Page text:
Hugh O. Smith  |  Nov 01, 2009  |  1 comments

Pinhole photography, long popular in Japan and China, has caught on with a vengeance here in the US.

Barry Tanenbaum  |  Jul 29, 2011  |  First Published: Jun 01, 2011  |  2 comments
Years ago Dale Huncovsky, owner of the only grocery in Cuba, Kansas, had a heart bypass operation. Since then several men from town show up once a week at Dale’s store to unload the semi that brings the week’s supply of groceries. That’s how the personal and the practical play out in Cuba.
David B. Brooks  |  Jun 01, 2009  |  0 comments

I don’t know of any other film brand that also became the title of a hit song like Paul Simon’s “Kodachrome,” released in 1973.

Jon Sienkiewicz  |  Nov 01, 2006  |  0 comments

It's impossible to be a serious digital photographer without learning at least a little bit about computers. Some people take to computer technology like kids take to dirt, but many never get beyond e-mail and Photoshop. Don't get me wrong--that's not bad--but when the need to upgrade arises, the folks who are short on computer skills sometimes think...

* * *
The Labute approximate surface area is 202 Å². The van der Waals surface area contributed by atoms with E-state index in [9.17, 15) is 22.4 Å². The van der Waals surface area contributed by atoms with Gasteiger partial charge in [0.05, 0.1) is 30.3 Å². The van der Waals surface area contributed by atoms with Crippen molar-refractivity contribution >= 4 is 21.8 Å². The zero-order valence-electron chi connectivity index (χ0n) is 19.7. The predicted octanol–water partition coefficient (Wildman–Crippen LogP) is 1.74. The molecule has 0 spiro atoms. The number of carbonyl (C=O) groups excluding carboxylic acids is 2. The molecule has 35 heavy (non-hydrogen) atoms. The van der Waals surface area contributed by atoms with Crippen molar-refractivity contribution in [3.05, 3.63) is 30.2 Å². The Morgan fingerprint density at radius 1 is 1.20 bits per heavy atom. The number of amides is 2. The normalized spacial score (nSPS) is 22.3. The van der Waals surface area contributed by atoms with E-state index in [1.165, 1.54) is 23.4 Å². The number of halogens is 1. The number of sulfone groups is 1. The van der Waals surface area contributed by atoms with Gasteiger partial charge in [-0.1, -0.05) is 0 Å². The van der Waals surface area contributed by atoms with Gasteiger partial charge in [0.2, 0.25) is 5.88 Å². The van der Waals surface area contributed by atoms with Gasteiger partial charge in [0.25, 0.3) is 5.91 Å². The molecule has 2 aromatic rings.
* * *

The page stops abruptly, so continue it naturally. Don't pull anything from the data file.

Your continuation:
Frances E. Schultz  |  Jun 01, 2010  |  2 comments

In the entry hall of our house, there is a picture of two young sisters. When the picture was taken, Marion was 14 years old and Helen was 7. That was in the mid-1920s. Marion was my mother; Helen, my aunt. Both are dead now.

The oldest picture in my family album is probably the portrait of Franklin Corbin. He died in Andersonville prison during the Civil War.

...

David C. Schultz  |  Dec 31, 2013  |  First Published: Nov 01, 2013  |  2 comments

Seeing what was about to hit us I quickly grabbed for a table I knew was anchored to the floor, but it was too little, too late. Along with a number of other staff and passengers I was thrown to the floor and found myself rolling from starboard to port, bouncing off chairs and tables along the way. I knew the ship would very quickly start to roll in the opposite direction, so no attempt was made to stand. Instead I waited on the floor, arms wrapped around a table leg, for a moment of relative calm. Good morning, and welcome to the Drake Passage.